Launching & Building a Brand For Dummies
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The thought of building and launching a brand can send any budding entrepreneur into a panic. Where do you begin with such a formidable task? How do you build marketplace momentum? How do you extend your brand’s reach and increase awareness of it? How do you protect it from threats — external and internal? And when you finally achieve some degree of success, how do you reach the next level?

In Launching and Building a Brand For Dummies, I answer all of those questions and more. This Cheat Sheet highlights a small sample of what’s included in the book while getting you up to speed in a hurry on a few key branding topics.

7 reasons to build a brand

Why build a brand? I can give you seven good reasons:

  • You’re have a new or existing business and want everyone to know about it.
  • You’re introducing a new product or service to the market.
  • You want to further your career by establishing yourself as a trusted expert in your field.
  • You’re looking to build a career as an influencer — a social media personality with a huge following to whom businesses pay big bucks for promoting their products and services.
  • You’ve built a not-for-profit organization and are looking to ramp up your fundraising efforts.
  • You need to raise capital for a new business or venture you’re planning and are trying to attract and impress prospective investors.
  • You have a business, product, or service, and you’re looking to expand into new markets.

Launching and building a brand in a nutshell

The process of building and launching a brand is complicated, but it can be boiled down to the following ten steps:

  1. Create something to brand. That something can be a company or not-for-profit organization, a product or service, some form of entertainment (such as a band or theater group), or even yourself (as a consultant or influencer).
  2. Position and define your brand. Look at your brand in the context of what’s already out there, and figure out what’s distinctive about your brand.
  3. Set your branding goals. Common branding goals include differentiating a business, product, or service; building credibility and trust; and increasing sales and profitability.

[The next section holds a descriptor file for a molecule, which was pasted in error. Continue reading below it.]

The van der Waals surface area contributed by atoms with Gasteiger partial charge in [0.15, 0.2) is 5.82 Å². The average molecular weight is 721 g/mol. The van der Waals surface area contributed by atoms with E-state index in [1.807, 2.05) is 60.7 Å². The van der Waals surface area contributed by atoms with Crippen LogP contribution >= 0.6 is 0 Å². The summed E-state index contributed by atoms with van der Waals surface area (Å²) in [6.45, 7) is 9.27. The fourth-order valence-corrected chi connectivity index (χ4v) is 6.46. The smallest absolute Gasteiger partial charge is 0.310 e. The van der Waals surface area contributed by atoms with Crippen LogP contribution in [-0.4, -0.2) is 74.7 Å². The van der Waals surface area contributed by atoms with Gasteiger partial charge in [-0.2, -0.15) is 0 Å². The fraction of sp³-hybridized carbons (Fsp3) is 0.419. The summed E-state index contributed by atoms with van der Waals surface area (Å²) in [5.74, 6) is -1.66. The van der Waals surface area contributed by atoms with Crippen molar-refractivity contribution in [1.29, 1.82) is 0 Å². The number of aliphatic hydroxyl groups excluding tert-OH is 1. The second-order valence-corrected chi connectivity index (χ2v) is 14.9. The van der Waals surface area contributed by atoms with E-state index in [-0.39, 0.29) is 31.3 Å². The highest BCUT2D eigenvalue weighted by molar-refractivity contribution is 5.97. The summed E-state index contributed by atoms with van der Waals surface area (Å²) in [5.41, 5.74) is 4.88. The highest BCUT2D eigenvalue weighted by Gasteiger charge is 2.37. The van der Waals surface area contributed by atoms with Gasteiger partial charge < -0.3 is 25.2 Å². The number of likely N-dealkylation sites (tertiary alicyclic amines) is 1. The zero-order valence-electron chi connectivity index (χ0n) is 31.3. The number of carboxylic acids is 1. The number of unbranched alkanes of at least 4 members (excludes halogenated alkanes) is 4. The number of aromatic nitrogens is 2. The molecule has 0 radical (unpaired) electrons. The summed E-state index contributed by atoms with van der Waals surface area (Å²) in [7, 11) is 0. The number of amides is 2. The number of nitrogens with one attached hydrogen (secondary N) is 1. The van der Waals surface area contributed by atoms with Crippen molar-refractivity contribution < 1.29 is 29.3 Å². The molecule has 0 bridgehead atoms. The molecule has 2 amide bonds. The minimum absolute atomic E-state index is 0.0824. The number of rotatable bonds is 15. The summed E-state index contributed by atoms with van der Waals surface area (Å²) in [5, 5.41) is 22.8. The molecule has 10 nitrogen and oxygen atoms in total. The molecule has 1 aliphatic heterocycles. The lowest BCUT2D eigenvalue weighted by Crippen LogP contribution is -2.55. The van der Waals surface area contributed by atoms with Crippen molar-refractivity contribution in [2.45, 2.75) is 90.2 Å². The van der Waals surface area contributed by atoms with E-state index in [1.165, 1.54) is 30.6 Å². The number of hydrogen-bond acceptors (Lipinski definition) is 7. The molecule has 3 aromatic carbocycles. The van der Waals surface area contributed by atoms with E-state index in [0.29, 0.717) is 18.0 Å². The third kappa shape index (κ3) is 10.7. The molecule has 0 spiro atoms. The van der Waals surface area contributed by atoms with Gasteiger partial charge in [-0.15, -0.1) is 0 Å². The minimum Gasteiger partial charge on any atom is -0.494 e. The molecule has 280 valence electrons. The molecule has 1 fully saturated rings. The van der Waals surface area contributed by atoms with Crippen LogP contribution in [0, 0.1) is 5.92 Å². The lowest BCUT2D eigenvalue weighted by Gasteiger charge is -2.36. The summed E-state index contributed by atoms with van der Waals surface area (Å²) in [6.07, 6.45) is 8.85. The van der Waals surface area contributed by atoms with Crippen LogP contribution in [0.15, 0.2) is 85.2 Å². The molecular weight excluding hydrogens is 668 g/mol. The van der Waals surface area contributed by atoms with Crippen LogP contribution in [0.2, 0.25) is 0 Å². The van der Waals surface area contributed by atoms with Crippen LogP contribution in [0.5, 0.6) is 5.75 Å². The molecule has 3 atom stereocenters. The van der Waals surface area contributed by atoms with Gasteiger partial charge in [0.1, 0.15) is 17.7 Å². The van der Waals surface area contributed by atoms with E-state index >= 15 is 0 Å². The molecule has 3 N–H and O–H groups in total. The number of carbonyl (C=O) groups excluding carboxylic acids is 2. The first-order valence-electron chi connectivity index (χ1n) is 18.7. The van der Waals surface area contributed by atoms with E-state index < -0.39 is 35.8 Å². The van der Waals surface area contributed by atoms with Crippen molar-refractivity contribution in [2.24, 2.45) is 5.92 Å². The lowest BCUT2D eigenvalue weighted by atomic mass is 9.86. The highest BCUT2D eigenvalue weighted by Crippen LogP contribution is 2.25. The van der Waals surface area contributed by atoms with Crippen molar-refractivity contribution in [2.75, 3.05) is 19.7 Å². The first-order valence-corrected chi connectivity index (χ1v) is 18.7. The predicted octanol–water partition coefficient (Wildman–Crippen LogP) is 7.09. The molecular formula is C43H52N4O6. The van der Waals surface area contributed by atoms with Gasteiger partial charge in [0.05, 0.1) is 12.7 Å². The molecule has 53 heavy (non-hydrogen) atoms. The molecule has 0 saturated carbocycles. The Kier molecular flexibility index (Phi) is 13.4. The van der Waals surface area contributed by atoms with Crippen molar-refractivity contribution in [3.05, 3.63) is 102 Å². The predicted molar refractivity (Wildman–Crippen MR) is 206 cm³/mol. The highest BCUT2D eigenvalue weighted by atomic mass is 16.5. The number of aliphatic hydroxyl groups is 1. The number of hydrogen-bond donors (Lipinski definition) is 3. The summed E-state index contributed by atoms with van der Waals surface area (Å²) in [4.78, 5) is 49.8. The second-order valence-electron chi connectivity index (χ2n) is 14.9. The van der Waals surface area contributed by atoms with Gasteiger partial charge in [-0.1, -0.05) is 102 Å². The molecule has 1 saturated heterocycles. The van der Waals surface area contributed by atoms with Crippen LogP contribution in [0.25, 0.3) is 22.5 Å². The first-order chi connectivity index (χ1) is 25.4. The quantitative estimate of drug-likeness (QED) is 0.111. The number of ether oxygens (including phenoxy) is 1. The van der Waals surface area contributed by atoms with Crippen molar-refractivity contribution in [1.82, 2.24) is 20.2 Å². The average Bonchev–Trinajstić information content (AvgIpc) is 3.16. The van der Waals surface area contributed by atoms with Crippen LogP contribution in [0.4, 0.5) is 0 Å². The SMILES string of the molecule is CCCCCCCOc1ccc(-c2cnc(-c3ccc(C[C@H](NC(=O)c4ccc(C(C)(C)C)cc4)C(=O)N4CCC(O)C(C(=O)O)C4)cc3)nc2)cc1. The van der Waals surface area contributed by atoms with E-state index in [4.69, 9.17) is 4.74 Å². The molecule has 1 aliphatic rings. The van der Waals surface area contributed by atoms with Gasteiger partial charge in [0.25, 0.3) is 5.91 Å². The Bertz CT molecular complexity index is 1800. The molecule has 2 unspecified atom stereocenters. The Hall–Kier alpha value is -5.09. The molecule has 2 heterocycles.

4. Define your brand’s customer avatar. A customer avatar is a fictional character that represents the people in your target market gives you a clear sense of the people you’re pitching to.
  5. Create a brand style guide. A brand style guide is a rulebook that ensures consistency by governing everything that contributes to the look and feel of your brand, including colors, typography, logos, imagery, and tone of voice.
  6. Establish an online presence. Create a website, blog, online store, or app and a branded email address.
  7. Form strategic partnerships. Establish mutually beneficial relationships with other brands to identify and pursue promotional opportunities that increase your brand’s reach.
  8. Launch your brand. Kick all your marketing activities into gear, including publishing a press release, launching your website or blog, and hosting one or more brand-launch parties (what fun!).
  9. Promote your brand. Engage in content marketing, podcasting, social media marketing, email marketing, paid advertising, hosting in-person events, and more.
  10. Maintain and protect your brand. Audit your brand regularly, and protect your intellectual-property rights with trademarks and patents.

5 ways to build a distinctive brand

Branding is all about distinguishing your organization, product, or service from what’s already available — setting your brand apart from the others and establishing it in the minds of your customers as something special. Here are five ways to do just that:

  • Solve a challenging problem. In every problem is an opportunity. Solve a particularly troubling problem for someone, and that person will remember you and be grateful to you forever.
  • Fulfill an unmet need, or create one. You can meet demand or create it. By create one, I mean invent something that people come to rely on before they even realize they need it, such as a cellphone that takes photos.
  • Specialize to create a new market niche. Instead of trying to be a Jack or Jill of all trades, be a master of one. By being better, faster, or cheaper in one tiny area of your market, you set your brand apart.